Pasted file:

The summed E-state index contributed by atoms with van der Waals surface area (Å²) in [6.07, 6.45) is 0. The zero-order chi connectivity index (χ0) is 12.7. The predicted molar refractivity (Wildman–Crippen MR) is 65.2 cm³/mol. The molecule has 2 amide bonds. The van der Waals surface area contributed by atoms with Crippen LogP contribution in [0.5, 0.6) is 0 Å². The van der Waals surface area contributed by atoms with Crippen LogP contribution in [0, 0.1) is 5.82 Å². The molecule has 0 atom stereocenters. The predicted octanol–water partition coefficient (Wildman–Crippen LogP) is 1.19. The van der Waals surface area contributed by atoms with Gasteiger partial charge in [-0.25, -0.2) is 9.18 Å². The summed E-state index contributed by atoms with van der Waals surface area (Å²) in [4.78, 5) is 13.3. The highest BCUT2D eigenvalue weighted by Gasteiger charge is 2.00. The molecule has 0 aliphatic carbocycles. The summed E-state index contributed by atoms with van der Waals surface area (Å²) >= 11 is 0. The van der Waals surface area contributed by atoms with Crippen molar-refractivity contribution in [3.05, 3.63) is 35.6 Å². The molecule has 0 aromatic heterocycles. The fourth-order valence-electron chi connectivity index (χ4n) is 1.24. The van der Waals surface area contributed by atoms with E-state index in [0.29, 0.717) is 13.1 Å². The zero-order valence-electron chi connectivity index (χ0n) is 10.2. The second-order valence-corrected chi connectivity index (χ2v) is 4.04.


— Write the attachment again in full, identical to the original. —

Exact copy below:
The summed E-state index contributed by atoms with van der Waals surface area (Å²) in [6.07, 6.45) is 0. The zero-order chi connectivity index (χ0) is 12.7. The predicted molar refractivity (Wildman–Crippen MR) is 65.2 cm³/mol. The molecule has 2 amide bonds. The van der Waals surface area contributed by atoms with Crippen LogP contribution in [0.5, 0.6) is 0 Å². The van der Waals surface area contributed by atoms with Crippen LogP contribution in [0, 0.1) is 5.82 Å². The molecule has 0 atom stereocenters. The predicted octanol–water partition coefficient (Wildman–Crippen LogP) is 1.19. The van der Waals surface area contributed by atoms with Gasteiger partial charge in [-0.25, -0.2) is 9.18 Å². The summed E-state index contributed by atoms with van der Waals surface area (Å²) in [4.78, 5) is 13.3. The highest BCUT2D eigenvalue weighted by Gasteiger charge is 2.00. The molecule has 0 aliphatic carbocycles. The summed E-state index contributed by atoms with van der Waals surface area (Å²) >= 11 is 0. The van der Waals surface area contributed by atoms with Crippen molar-refractivity contribution in [3.05, 3.63) is 35.6 Å². The molecule has 0 aromatic heterocycles. The fourth-order valence-electron chi connectivity index (χ4n) is 1.24. The van der Waals surface area contributed by atoms with E-state index in [0.29, 0.717) is 13.1 Å². The zero-order valence-electron chi connectivity index (χ0n) is 10.2. The second-order valence-corrected chi connectivity index (χ2v) is 4.04.